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Vienna: City Layout

From its origins as a Roman village on the Danubian plain, Vienna has evolved into one of the largest metropolises of central Europe, with a surface area covering 414 sq. km (161 sq. miles). That area has been divided into 23 districts (bezirke), which are rather cumbersomely identified with a Roman numeral. Each district carries its own character or reputation; for example, the 9th District is known as Vienna's academic quarter, whereas the 10th, 11th, and 12th districts are home to blue-collar workers and are the most densely populated.

The 1st District, known as the Innere Stadt (Inner City), is where most foreign visitors first flock. This compact area is the most historic and boasts the city's astounding array of monuments, churches, palaces, and museums, in addition to the finest hotels and restaurants. Its size and shape roughly correspond to the original borders (then walls) of the medieval city; however, other than St. Stephan's Cathedral, very few buildings from that era remain.

The Inner City is surrounded by Ringstrasse, a circular boulevard about 4km (2 1/2 miles) long. Constructed between 1859 and 1888, it's one of the most ambitious examples of urban planning and restoration in central European history. Built over the foundations of Vienna's medieval fortifications, the Ring opened new urban vistas for the dozens of monumental 19th-century buildings that line its edges today. The name of this boulevard changes as it moves around the Inner City, which can get confusing. Names that correspond with the boulevard end in ring: Schottenring, Dr.-Karl-Lueger-Ring, Burgring, Opernring, KȨrntner Ring, Stubenring, Parkring, and Schubertring.

Ironically, the river for which Vienna is so famous, the Danube, doesn't really pass through the center of the city at all. Between 1868 and 1877, the river was channeled into its present muddy banks east of town and was replaced with a small-scale substitute, the Donaukanal (Danube Canal), which was dug for shipping food and other supplies to the Viennese. The canal is set against Ringstrasse's eastern edge and is traversed by five bridges in the 1st District alone.

Surrounding Ringstrasse and the Inner City, in a more or less clockwise direction, are the inner suburban districts (2-9), which contain many hotels and restaurants popular for their proximity to the city center. The villas and palaces of Vienna's 18th-century aristocrats can be found here, as well as modern apartment complexes and the homes of 19th-century middle-class entrepreneurs. These districts are profiled later in this chapter under "The Neighborhoods in Brief."

The outer districts (10-23) form another concentric ring of suburbs, comprising a variety of neighborhoods from industrial parks to rural villages. SchɆnbrunn, the Habsburg's vast summer palace, is located in these outlying areas in the 13th District, Hietzing. Also noteworthy is the 19th District, DɆbling, with its famous heurigen villages, like Grinzing and Sievering, and the 22nd District, Donau-stadt, home to the verdant Donau Park and the adjoining UNO-City, an impressive modern complex of United Nations agencies.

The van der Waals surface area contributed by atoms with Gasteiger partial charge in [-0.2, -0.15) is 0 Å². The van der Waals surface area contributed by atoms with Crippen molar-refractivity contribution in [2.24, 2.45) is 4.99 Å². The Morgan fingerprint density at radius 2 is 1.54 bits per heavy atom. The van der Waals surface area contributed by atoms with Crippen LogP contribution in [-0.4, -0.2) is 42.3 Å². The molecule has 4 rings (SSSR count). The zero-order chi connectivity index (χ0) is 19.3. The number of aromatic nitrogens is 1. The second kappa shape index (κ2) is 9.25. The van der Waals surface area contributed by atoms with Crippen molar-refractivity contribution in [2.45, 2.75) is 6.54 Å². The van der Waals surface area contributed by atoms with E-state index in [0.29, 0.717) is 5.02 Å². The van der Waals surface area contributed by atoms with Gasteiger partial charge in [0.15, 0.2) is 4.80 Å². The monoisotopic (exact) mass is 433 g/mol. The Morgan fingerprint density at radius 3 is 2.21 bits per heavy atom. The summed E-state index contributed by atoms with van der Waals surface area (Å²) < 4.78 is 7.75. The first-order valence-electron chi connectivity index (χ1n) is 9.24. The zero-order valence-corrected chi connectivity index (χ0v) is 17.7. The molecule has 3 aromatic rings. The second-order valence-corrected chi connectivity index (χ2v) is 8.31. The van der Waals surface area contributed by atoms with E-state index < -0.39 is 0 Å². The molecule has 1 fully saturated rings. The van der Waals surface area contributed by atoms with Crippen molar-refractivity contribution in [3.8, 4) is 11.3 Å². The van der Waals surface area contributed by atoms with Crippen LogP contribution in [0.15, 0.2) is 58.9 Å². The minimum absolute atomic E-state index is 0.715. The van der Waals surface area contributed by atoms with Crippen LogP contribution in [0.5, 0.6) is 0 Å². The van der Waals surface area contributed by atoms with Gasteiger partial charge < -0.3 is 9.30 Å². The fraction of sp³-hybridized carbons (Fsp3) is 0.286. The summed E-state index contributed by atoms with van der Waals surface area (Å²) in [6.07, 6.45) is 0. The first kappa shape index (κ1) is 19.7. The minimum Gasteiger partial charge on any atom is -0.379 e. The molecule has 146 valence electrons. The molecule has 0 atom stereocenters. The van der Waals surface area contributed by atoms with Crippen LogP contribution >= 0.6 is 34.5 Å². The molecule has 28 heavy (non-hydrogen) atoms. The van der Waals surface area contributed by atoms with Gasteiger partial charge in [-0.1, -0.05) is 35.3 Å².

Finding an Address

Street addresses are followed by a four-digit postal code, or sometimes a Roman numeral, that identifies the district in which the address is located. Often the code is preceded by the letter A. The district number is coded in the two middle digits, so if an address is in the 1st District (01), the postal code would read A-1010; in the 7th District, A-1070; and in the 13th District, A-1130.

A rule of thumb used by hotel concierges and taxi drivers involves the following broad-based guidelines: Odd street numbers are on one side of the street, and even numbers are on the other. The lowest numbers are usually closest to the city's geographic and spiritual center, St. Stephansplatz, and get higher as the street extends outward. Naturally, this system won't work on streets running parallel to the cathedral, so you'll have to simply test your luck.

What about the broad expanses of Vienna's Ring? Traffic always moves clockwise on the Ring, and any backtracking against the direction of the traffic must be done via side streets that radiate from the general traffic flow. Numeration on the Ring always goes from high numbers to lower numbers, as determined by the direction of the prevailing traffic: Odd street numbers appear on a driver's left, and even numbers appear on the right.

Street Maps

You'll need a very good and detailed map to explore Vienna, as it has some 2,400km (1,488 miles) of streets (many of them narrow). Since so many places, including restaurants and hotels, lie in these alleyways, routine overview maps that are given away at hotels or the tourist office won't do. You'll need the best city map in Vienna, which is published by Falk and sold at all major newsstands, at bookstores, and in many upscale hotels.

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